Everyone knows movies and TV shows where New York is practically another character, whether it’s implied in Sex And The City or literal in They Came Together, but it’s not the only city that can be a character: Chicago is a character in Ferris Bueller’s Day Off, Los Angeles is a character in La La Land, and that covers all three of the cities in the United States. But what about fictional cities? Well, for the new Resident Evil movie, director Johannes Roberts is taking a page from all of these classic stories in which New York, Chicago, and L.A. are such integral parts of the story that they’re practically another character.
He literally said as much during an IGN panel at SXSW, during which he revealed that the movie is called Resident Evil: Raccoon City—the name of the town that the action of the first three video games in the series center around. “Raccoon City plays a big part and is a character in the movie,” he explained, adding, “It’s about this group of people all coming from different angles—some coming into town, some already having grown up in this town—meeting over this one fateful night.” (We won’t spoil what happens to make this one night fateful, but it involves the dead coming back to life and developing an insatiable desire to chomp people.)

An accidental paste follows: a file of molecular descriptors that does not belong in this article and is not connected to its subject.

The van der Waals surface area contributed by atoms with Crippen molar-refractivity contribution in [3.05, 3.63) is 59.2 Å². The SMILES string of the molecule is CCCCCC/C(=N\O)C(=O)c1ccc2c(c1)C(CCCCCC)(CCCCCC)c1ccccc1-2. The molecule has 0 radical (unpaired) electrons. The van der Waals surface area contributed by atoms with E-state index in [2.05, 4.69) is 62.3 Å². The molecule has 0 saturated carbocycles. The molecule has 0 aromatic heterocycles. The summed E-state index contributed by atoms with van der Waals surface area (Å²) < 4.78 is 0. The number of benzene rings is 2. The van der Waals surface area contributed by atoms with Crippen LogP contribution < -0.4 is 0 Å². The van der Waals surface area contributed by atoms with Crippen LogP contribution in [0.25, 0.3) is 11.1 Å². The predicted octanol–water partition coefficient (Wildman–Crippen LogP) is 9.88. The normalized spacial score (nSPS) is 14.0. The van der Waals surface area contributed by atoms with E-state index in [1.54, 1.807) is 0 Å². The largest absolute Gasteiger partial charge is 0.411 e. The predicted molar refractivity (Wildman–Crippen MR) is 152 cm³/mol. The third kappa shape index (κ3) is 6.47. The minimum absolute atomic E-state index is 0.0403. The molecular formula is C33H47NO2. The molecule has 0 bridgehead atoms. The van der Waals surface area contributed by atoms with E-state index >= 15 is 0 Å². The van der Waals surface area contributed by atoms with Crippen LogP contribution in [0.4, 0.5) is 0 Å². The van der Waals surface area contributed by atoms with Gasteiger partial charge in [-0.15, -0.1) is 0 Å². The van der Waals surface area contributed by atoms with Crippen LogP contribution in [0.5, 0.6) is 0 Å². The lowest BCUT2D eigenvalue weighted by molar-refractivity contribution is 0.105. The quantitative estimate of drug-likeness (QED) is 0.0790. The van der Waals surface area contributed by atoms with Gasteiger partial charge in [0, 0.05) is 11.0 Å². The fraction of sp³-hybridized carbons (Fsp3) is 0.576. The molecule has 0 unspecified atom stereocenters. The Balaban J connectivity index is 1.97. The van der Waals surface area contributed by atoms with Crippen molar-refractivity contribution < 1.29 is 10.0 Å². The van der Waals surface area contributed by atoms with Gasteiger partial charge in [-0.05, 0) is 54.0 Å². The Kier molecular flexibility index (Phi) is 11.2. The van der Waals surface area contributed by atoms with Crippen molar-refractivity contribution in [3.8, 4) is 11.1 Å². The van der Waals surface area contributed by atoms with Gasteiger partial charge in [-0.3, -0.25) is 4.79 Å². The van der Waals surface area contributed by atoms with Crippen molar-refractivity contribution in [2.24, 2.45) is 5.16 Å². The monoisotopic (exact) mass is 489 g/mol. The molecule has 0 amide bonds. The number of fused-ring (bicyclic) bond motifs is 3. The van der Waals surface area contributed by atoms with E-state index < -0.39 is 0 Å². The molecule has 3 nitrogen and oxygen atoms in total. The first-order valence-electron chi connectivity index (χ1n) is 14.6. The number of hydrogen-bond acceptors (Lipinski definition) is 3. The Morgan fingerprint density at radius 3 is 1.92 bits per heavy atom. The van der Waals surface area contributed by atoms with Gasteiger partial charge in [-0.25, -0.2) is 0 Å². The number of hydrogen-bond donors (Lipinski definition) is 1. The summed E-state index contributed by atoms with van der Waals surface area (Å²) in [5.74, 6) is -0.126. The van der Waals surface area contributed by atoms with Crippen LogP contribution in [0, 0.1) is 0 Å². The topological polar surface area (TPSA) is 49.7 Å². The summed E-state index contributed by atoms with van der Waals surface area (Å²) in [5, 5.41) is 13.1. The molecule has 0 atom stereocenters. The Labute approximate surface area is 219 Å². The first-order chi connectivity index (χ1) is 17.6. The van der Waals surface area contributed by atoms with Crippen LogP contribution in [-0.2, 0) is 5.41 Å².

Roberts has already said that the ‘90s-set movie is “very much and origin story” for Resident Evil, and it’s going to be pulling a bunch of characters from the games. Avan Jogia will be starring as Leon S. Kennedy, with Kaya Scodelario from Crawl playing Claire Redfield, Robbie Amell from The Flash playing her brother Chris, Hanna John-Kamen mastering unlocking and avoiding becoming a sandwich as Jill, Neil McDonough as totally normal scientist William Birkin, and Tom Hopper (The Umbrella Academy’s gorilla guy) as Albert Wesker—a totally normal police guy with no ulterior motives.
The new movie is apparently going to go for a much more John Carpenter-esque tone than the other Resident Evil movies, which should be pretty manageable if Roberts sticks to the main plot points of the first two games. Those two in particular were all about tension and the quiet moments that made the big scares land much better, as long as there aren’t extended sequences in the film where Leon, Claire, Chris, and Jill struggle to keep track of where they’re supposed to use the Sword Key, the Bishop Plug, and various different kinds of crank handles.